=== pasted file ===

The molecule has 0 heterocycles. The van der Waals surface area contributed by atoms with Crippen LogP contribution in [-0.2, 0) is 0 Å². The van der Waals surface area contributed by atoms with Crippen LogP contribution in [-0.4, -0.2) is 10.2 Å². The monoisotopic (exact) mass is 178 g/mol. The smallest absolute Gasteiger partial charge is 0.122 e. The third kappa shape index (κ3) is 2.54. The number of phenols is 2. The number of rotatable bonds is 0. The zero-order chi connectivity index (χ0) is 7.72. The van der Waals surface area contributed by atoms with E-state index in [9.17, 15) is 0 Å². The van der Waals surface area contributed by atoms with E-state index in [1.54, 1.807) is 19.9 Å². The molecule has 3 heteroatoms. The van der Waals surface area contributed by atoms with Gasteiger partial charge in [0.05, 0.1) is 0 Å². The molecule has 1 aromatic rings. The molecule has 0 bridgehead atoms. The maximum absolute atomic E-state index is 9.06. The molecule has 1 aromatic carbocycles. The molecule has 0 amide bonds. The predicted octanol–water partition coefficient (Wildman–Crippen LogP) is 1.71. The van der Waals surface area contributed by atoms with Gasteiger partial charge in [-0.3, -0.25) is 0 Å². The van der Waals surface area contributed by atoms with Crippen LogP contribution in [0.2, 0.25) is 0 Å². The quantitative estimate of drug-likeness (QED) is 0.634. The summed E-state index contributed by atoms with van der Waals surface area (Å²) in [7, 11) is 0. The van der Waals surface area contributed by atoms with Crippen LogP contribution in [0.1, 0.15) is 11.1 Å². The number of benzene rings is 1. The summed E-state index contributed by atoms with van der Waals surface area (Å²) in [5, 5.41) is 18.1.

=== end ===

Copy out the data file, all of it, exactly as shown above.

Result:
The molecule has 0 heterocycles. The van der Waals surface area contributed by atoms with Crippen LogP contribution in [-0.2, 0) is 0 Å². The van der Waals surface area contributed by atoms with Crippen LogP contribution in [-0.4, -0.2) is 10.2 Å². The monoisotopic (exact) mass is 178 g/mol. The smallest absolute Gasteiger partial charge is 0.122 e. The third kappa shape index (κ3) is 2.54. The number of phenols is 2. The number of rotatable bonds is 0. The zero-order chi connectivity index (χ0) is 7.72. The van der Waals surface area contributed by atoms with E-state index in [9.17, 15) is 0 Å². The van der Waals surface area contributed by atoms with E-state index in [1.54, 1.807) is 19.9 Å². The molecule has 3 heteroatoms. The van der Waals surface area contributed by atoms with Gasteiger partial charge in [0.05, 0.1) is 0 Å². The molecule has 1 aromatic rings. The molecule has 0 bridgehead atoms. The maximum absolute atomic E-state index is 9.06. The molecule has 1 aromatic carbocycles. The molecule has 0 amide bonds. The predicted octanol–water partition coefficient (Wildman–Crippen LogP) is 1.71. The van der Waals surface area contributed by atoms with Gasteiger partial charge in [-0.3, -0.25) is 0 Å². The van der Waals surface area contributed by atoms with Crippen LogP contribution in [0.2, 0.25) is 0 Å². The quantitative estimate of drug-likeness (QED) is 0.634. The summed E-state index contributed by atoms with van der Waals surface area (Å²) in [7, 11) is 0. The van der Waals surface area contributed by atoms with Crippen LogP contribution in [0.1, 0.15) is 11.1 Å². The number of benzene rings is 1. The summed E-state index contributed by atoms with van der Waals surface area (Å²) in [5, 5.41) is 18.1.